Despite the widespread association of children's literature with picture books, spoken narratives existed before printing, the root of many children's tales go back to ancient storytellers. Seth Lerer, in the opening of Children's Literature: A Reader's History from Aesop to Harry Potter, says, "This book presents a history of what children have heard and read... The history I write of is a history of reception." Early children's literature consisted of spoken stories and poems that were used to educate and entertain children. It was only in the eighteenth century, with the development of the concept of childhood, that a separate genre of children's literature began to emerge, with its own divisions and canon; the earliest of these books were educational books, books on conduct, simple ABCs—often decorated with animals and anthropomorphic letters. In 1962, French historian Philippe Ariès argues in his book Centuries of Childhood that the modern concept of childhood only emerged in recent times.
He explains that children were in the past not considered as different from adults and were not given different treatment. As evidence for this position, he notes that, apart from instructional and didactic texts for children written by clerics like the Venerable Bede and Ælfric of Eynsham, there was a lack of any genuine literature aimed at children before the 18th century. Other scholars have qualified this viewpoint by noting that there was a literature designed to convey the values and information necessary for children within their cultures, such as the Play of Daniel from the 12th century. Pre-modern children's literature, tended to be of a didactic and moralistic nature, with the purpose of conveying conduct-related and religious lessons. During the 17th century, the concept of childhood began to emerge in Europe. Adults saw children as separate beings, innocent and in need of protection and training by the adults around them; the English philosopher John Locke developed his theory of the tabula rasa in his 1690 An Essay Concerning Human Understanding.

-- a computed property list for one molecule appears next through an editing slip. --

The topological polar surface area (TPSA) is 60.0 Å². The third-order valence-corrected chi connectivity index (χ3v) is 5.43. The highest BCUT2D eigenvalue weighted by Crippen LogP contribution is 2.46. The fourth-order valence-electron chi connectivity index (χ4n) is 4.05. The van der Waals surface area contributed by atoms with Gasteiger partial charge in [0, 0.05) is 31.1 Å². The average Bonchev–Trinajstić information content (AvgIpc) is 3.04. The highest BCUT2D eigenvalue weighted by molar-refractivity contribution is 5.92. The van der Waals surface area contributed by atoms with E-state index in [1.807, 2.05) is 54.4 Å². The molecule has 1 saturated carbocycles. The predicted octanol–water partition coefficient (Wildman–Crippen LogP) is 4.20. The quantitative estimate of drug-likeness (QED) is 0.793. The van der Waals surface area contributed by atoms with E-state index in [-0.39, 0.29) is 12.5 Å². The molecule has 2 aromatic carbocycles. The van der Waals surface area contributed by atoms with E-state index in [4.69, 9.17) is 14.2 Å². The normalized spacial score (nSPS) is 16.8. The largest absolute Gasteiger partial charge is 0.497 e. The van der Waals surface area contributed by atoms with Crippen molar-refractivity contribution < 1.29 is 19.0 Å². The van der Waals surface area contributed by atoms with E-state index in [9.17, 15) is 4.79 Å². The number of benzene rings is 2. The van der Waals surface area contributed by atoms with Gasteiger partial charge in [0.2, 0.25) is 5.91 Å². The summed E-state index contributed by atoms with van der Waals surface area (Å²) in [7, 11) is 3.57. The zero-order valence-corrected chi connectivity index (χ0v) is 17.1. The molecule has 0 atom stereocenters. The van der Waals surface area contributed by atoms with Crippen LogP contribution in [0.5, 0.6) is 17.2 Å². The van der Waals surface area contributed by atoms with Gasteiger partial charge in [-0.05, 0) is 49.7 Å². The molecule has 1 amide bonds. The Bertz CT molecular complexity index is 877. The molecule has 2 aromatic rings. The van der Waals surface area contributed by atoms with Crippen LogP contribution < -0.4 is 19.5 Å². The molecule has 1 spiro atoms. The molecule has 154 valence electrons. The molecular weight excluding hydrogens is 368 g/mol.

In Locke's philosophy, tabula rasa was the theory that the mind is at birth a "blank slate" without rules for processing data, that data is added and rules for processing are formed by one's sensory experiences. A corollary of this doctrine was that the mind of the child was born blank and that it was the duty of the parents to imbue the child with correct notions. Locke himself emphasized the importance of providing children with "easy pleasant books" to develop their minds rather than using force to compel them, he suggested that picture books be created for children. In the nineteenth century, a few children's titles became famous as classroom reading texts. Among these were the fables of Aesop and Jean de la Fontaine and Charles Perraults's 1697 Tales of Mother Goose; the popularity of these texts led to the creation of a number of nineteenth-century fantasy and fairy tales for children which featured magic objects and talking animals. Another influence on this shift in attitudes came from Puritanism, which stressed the importance of individual salvation.
Puritans were concerned with the spiritual welfare of their children, there was a large growth in the publication of "good godly books" aimed squarely at children. Some of the most popular works were by James Janeway, but the most enduring book from this movement, still read toda
Haunted attraction (simulated)
A haunted attraction is a form of live entertainment that simulates the experience of covering haunted locations or envisioning horror fiction. They feature fearsome sets and characters ghosts, demons, serial killers, and/or psychopaths. Humourous characters may be included. Haunted attractions may be set up at many kinds of locations. Built attractions include temporarily constructed simulations of haunted houses, actual abandoned or dilapidated houses, abandoned asylums, defunct prisons, defunct or active amusement parks, defunct or active ships, defunct factories, defunct or active barns, setup parts of shopping malls. Outdoor places hosting such attractions include corn mazes or cornfields, hedge mazes, wooded areas or forests, parks. Haunted attractions use many effects, such as intense lighting, animatronics, CGI, scent dispensers, fog machines, spinning tunnels, air blasters, old antiques, gory images, intense scenes of horror, torment, mischief, or comedy. Visitors encounter various actors dressed up in elaborate and scary costumes and prosthetics.